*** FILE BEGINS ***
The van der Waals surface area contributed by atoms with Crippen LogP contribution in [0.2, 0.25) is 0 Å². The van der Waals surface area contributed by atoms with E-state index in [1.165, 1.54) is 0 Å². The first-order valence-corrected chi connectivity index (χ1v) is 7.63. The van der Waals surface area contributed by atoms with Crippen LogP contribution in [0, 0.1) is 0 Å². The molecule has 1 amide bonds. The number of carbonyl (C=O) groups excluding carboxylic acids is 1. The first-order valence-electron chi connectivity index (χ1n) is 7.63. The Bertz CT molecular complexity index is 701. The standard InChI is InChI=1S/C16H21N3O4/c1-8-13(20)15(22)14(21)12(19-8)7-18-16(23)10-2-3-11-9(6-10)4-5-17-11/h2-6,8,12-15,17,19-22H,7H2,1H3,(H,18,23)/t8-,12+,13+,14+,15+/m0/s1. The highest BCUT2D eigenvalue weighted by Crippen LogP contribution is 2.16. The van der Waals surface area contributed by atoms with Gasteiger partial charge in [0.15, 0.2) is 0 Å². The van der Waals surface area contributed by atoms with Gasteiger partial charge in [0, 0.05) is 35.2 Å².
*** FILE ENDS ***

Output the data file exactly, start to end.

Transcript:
The van der Waals surface area contributed by atoms with Crippen LogP contribution in [0.2, 0.25) is 0 Å². The van der Waals surface area contributed by atoms with E-state index in [1.165, 1.54) is 0 Å². The first-order valence-corrected chi connectivity index (χ1v) is 7.63. The van der Waals surface area contributed by atoms with Crippen LogP contribution in [0, 0.1) is 0 Å². The molecule has 1 amide bonds. The number of carbonyl (C=O) groups excluding carboxylic acids is 1. The first-order valence-electron chi connectivity index (χ1n) is 7.63. The Bertz CT molecular complexity index is 701. The standard InChI is InChI=1S/C16H21N3O4/c1-8-13(20)15(22)14(21)12(19-8)7-18-16(23)10-2-3-11-9(6-10)4-5-17-11/h2-6,8,12-15,17,19-22H,7H2,1H3,(H,18,23)/t8-,12+,13+,14+,15+/m0/s1. The highest BCUT2D eigenvalue weighted by Crippen LogP contribution is 2.16. The van der Waals surface area contributed by atoms with Gasteiger partial charge in [0.15, 0.2) is 0 Å². The van der Waals surface area contributed by atoms with Gasteiger partial charge in [0, 0.05) is 35.2 Å².